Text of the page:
Ecological response to global climatic change

By: , and 
Edited by: Donald G. JanelleBarney Warf, and Kathy Hansen



Climate change and ecological change go hand in hand. Because we value our ecological environment, any change has the potential to be a problem. Geographers have been drawn to this challenge, and have been successful in addressing it, because the primary ecological response to climate changes in the past — the waxing and waning of the great ice sheets over the past 2 million years – was the changing geographic range of the biota. Plants and animals changed their location. Geographers have been deeply involved in documenting the changing biota of the past, and today we are called upon to help assess the possible responses to ongoing and future climatic change and, thus, their impacts. Assessing the potential responses is important for policy makers to judge the outcomes of action or inaction and also sets the stage for preparation for and mitigation of change.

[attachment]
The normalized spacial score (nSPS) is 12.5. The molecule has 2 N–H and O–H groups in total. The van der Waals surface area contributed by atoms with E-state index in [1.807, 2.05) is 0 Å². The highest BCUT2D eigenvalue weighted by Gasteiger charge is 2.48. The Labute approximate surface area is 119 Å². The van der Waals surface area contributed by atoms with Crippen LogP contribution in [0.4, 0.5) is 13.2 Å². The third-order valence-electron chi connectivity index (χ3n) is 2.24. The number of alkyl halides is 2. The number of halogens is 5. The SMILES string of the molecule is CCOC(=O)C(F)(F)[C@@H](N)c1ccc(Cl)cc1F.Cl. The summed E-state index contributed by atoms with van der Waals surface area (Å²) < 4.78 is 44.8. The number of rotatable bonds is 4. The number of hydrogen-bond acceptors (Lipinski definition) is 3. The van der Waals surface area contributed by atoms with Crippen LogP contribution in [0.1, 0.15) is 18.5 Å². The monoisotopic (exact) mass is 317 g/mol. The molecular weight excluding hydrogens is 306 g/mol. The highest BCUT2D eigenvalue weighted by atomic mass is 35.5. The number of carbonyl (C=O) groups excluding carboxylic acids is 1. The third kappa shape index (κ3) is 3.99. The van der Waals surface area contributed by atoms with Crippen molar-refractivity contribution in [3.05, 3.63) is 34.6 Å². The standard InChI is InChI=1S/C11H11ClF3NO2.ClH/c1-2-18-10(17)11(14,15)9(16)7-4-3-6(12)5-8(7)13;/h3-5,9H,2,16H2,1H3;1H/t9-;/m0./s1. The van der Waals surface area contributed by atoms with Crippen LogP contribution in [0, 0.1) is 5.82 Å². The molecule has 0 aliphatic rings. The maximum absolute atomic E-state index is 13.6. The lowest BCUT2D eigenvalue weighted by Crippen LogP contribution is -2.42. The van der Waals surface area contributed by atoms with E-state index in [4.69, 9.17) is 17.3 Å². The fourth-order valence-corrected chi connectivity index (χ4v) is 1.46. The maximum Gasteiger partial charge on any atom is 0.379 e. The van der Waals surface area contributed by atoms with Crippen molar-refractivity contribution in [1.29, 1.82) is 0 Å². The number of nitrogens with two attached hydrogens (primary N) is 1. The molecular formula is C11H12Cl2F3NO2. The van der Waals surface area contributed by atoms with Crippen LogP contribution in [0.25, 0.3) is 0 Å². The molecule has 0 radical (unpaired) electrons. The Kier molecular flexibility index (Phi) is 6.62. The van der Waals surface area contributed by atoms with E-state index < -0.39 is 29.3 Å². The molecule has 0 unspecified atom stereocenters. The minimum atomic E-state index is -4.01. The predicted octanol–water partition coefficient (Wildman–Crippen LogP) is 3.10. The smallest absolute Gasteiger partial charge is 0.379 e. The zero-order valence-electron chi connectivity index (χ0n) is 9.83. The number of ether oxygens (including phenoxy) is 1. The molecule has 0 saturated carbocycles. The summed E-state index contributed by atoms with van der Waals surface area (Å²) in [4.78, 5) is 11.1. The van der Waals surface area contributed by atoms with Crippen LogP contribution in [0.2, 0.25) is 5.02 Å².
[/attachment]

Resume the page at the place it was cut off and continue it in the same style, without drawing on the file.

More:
Publication type Book chapter
Publication Subtype Book Chapter
Title Ecological response to global climatic change
Year Published 2004
Language English
Publisher Kluwer Academic Publishers
Contributing office(s) Northern Rocky Mountain Science Center
Description 5 p.
Larger Work Type Book
Larger Work Subtype Monograph
Larger Work Title WorldMinds: Geographical Perspectives on 100 Problems, Commemorating the 100th Anniversary of the Association of American Geographers 1904 - 2004
First page 469
Last page 473
Online Only (Y/N) N
Additional Online Files (Y/N) N
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